Back in the fall of 2010, we did a post on the value of HTML5 for Web developers -- how it brings standards-based features to the browser and consistency to the Web application environment: HTML5: Back to the Future Fragmentation?
In my opinion, the Web is the most used platform in the world and its reach, far greater than any single operating system. HTML5 is it’s nirvana for developers, the great equalizer. You don’t have to build your cute, social game for separate OSs, build for the Web and you can reach them all. Right?
Not so fast. More than a year and a half after that original 2010 post, HTML5 continues to evolve with drafts of new standards specifications and a plethora of new features, but some of the most fundamental (that developers really need to move from native application development to the Web) are still missing from mobile browsers. A way to lock display-orientation for game developers, access to hardware features available to native apps like cameras and sensors, just to name a few. Not only are they missing, but in the case of the file system API, a multitude of conflicting draft specifications exist within the W3C. The unfortunate result is confusion for both application developers and those of us implementing various browsers on hardware. Which file API should I use in my application? Which file API is supported by my browser?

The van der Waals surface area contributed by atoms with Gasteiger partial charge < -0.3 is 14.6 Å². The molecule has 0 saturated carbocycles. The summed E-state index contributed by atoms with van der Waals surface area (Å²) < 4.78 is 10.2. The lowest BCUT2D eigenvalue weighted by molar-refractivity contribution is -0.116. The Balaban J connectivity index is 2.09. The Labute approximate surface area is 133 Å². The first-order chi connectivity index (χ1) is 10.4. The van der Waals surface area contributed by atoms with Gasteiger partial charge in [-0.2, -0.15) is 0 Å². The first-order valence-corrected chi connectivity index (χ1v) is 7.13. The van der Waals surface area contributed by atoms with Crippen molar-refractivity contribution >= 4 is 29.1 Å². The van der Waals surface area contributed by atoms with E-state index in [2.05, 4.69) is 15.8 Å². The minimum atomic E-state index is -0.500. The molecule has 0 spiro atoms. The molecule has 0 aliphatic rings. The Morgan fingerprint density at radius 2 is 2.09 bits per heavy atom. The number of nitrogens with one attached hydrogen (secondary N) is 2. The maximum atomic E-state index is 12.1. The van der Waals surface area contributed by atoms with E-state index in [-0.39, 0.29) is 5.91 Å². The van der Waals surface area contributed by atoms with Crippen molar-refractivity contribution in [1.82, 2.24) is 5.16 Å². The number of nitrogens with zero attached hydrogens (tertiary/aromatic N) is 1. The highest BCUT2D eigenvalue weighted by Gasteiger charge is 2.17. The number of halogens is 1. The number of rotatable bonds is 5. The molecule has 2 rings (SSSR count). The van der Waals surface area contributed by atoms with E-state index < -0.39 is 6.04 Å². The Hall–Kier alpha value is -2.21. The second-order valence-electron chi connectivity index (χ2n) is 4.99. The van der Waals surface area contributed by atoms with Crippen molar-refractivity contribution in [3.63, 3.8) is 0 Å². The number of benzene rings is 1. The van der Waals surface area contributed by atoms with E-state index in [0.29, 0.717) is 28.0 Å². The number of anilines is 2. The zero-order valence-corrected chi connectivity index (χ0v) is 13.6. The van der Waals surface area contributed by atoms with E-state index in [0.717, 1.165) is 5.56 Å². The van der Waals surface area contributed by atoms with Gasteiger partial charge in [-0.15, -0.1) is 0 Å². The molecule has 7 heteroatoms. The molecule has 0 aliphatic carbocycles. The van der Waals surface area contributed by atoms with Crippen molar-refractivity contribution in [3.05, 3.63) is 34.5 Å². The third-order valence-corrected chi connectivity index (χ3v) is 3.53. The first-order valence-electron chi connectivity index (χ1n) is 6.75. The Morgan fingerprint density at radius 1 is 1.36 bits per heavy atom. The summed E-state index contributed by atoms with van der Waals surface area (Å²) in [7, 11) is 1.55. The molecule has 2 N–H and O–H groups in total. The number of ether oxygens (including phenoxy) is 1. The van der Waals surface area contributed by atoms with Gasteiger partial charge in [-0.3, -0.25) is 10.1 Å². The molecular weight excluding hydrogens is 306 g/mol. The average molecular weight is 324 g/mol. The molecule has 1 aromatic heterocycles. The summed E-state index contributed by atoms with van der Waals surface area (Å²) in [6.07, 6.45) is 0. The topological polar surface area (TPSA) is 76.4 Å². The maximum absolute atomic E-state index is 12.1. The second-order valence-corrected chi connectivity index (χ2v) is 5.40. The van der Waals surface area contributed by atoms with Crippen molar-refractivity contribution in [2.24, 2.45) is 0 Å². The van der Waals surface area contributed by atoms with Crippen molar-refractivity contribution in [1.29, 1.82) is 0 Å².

HTML5 encompasses a wide range of feature specifications, and if a basic set of those features are implemented across ALL browsers, it would be on the road to nirvana for mobile application developers. The problem is that HTML5 doesn’t have a way of forcing browser vendors or mobile device manufacturers to implement features. It’s created a load of draft specifications, but no way of ensuring they get implemented. HTML5 does not have requirements for a basic set of feature enablement. We’re back to the age-old developer problem of fragmentation.
Today, developers write innovative desktop browser-based applications due to the increasing functionality found in the HTML5 family of standards. What mobile developers sorely need from HTML5 is a browser conformance test suite ensuring a certain level of feature support. As with all standards bodies, building consensus on what features constitute a “basic” level of support is a challenge, especially given the differences between desktop and mobile browsers. A basic set of requirements for desktop would likely be excessive for mobile. Also there are mobility centric requirements, such as a location, which aren’t as important in the desktop scenario.
Facebook’s formation of the W3C Core Mobile Web Platform Community Group is a big step in the right direction and I’m very pleased to collaborate with them and the other members at the launch of this the newly created group. The Community Group’s goal is to accelerate the adoption of the Mobile Web as a compelling platform for the development of modern Web applications.
The Community Group will bring developers, device manufacturers, browser vendors, operators and other relevant members of the industry together to agree on core features that developers can depend on, create related conformance test suites and provide use cases, scenarios, and other input related to enabling successful mobile Web application development to W3C (and non-W3C) groups.
Qualcomm Innovation Center, Inc. is excited to support the new Community Group to help further this same growth within mobile devices.